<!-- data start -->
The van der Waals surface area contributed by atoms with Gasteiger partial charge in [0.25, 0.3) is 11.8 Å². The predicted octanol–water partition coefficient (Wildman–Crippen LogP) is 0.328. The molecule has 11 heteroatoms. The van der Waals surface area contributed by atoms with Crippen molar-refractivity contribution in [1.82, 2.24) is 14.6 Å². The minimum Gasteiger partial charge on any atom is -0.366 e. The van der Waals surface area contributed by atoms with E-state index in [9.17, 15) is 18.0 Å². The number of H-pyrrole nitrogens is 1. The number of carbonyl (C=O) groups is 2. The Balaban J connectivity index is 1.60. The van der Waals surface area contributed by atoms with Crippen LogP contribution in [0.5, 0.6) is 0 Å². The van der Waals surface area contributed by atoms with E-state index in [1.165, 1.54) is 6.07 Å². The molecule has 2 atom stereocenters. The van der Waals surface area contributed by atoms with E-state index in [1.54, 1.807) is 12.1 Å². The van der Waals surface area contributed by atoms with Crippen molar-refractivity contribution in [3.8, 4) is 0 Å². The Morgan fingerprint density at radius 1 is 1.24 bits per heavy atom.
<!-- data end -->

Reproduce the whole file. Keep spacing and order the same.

The van der Waals surface area contributed by atoms with Gasteiger partial charge in [0.25, 0.3) is 11.8 Å². The predicted octanol–water partition coefficient (Wildman–Crippen LogP) is 0.328. The molecule has 11 heteroatoms. The van der Waals surface area contributed by atoms with Crippen molar-refractivity contribution in [1.82, 2.24) is 14.6 Å². The minimum Gasteiger partial charge on any atom is -0.366 e. The van der Waals surface area contributed by atoms with E-state index in [9.17, 15) is 18.0 Å². The number of H-pyrrole nitrogens is 1. The number of carbonyl (C=O) groups is 2. The Balaban J connectivity index is 1.60. The van der Waals surface area contributed by atoms with Crippen LogP contribution in [0.5, 0.6) is 0 Å². The van der Waals surface area contributed by atoms with E-state index in [1.165, 1.54) is 6.07 Å². The molecule has 2 atom stereocenters. The van der Waals surface area contributed by atoms with E-state index in [1.54, 1.807) is 12.1 Å². The van der Waals surface area contributed by atoms with Crippen molar-refractivity contribution in [3.8, 4) is 0 Å². The Morgan fingerprint density at radius 1 is 1.24 bits per heavy atom.